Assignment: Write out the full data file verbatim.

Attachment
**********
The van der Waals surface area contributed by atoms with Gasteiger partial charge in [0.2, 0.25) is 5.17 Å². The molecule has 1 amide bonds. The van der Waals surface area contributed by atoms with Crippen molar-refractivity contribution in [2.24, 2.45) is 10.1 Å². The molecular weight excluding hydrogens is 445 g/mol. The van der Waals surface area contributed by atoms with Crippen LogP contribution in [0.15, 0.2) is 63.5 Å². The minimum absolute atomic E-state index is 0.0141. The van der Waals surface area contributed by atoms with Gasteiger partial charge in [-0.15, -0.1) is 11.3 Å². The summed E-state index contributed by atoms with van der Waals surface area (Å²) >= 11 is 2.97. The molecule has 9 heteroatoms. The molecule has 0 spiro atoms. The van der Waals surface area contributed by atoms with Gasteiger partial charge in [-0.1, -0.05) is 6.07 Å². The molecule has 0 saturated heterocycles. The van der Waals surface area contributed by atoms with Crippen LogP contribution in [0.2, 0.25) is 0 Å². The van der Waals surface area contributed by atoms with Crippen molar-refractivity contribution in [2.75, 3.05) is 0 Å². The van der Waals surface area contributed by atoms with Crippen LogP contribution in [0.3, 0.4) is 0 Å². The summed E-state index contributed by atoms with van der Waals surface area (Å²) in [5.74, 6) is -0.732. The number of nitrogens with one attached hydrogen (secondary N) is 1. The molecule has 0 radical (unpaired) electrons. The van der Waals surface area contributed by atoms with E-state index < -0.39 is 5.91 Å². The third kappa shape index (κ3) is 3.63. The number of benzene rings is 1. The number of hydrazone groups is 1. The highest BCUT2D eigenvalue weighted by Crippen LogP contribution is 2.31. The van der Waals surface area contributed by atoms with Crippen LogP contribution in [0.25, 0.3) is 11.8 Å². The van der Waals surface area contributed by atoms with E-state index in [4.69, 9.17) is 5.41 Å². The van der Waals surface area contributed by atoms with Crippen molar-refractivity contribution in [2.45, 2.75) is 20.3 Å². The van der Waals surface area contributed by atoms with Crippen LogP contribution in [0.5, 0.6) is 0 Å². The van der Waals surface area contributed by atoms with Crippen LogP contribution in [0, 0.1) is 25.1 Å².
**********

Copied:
The van der Waals surface area contributed by atoms with Gasteiger partial charge in [0.2, 0.25) is 5.17 Å². The molecule has 1 amide bonds. The van der Waals surface area contributed by atoms with Crippen molar-refractivity contribution in [2.24, 2.45) is 10.1 Å². The molecular weight excluding hydrogens is 445 g/mol. The van der Waals surface area contributed by atoms with Crippen LogP contribution in [0.15, 0.2) is 63.5 Å². The minimum absolute atomic E-state index is 0.0141. The van der Waals surface area contributed by atoms with Gasteiger partial charge in [-0.15, -0.1) is 11.3 Å². The summed E-state index contributed by atoms with van der Waals surface area (Å²) >= 11 is 2.97. The molecule has 9 heteroatoms. The molecule has 0 spiro atoms. The van der Waals surface area contributed by atoms with Gasteiger partial charge in [-0.1, -0.05) is 6.07 Å². The molecule has 0 saturated heterocycles. The van der Waals surface area contributed by atoms with Crippen LogP contribution in [0.2, 0.25) is 0 Å². The van der Waals surface area contributed by atoms with Crippen molar-refractivity contribution in [2.75, 3.05) is 0 Å². The van der Waals surface area contributed by atoms with Crippen LogP contribution in [0.3, 0.4) is 0 Å². The summed E-state index contributed by atoms with van der Waals surface area (Å²) in [5.74, 6) is -0.732. The number of nitrogens with one attached hydrogen (secondary N) is 1. The molecule has 0 radical (unpaired) electrons. The van der Waals surface area contributed by atoms with E-state index < -0.39 is 5.91 Å². The third kappa shape index (κ3) is 3.63. The number of benzene rings is 1. The number of hydrazone groups is 1. The highest BCUT2D eigenvalue weighted by Crippen LogP contribution is 2.31. The van der Waals surface area contributed by atoms with Crippen LogP contribution in [0.25, 0.3) is 11.8 Å². The van der Waals surface area contributed by atoms with E-state index in [4.69, 9.17) is 5.41 Å². The van der Waals surface area contributed by atoms with Crippen molar-refractivity contribution in [2.45, 2.75) is 20.3 Å². The van der Waals surface area contributed by atoms with Crippen LogP contribution in [0.5, 0.6) is 0 Å². The van der Waals surface area contributed by atoms with Crippen LogP contribution in [0, 0.1) is 25.1 Å².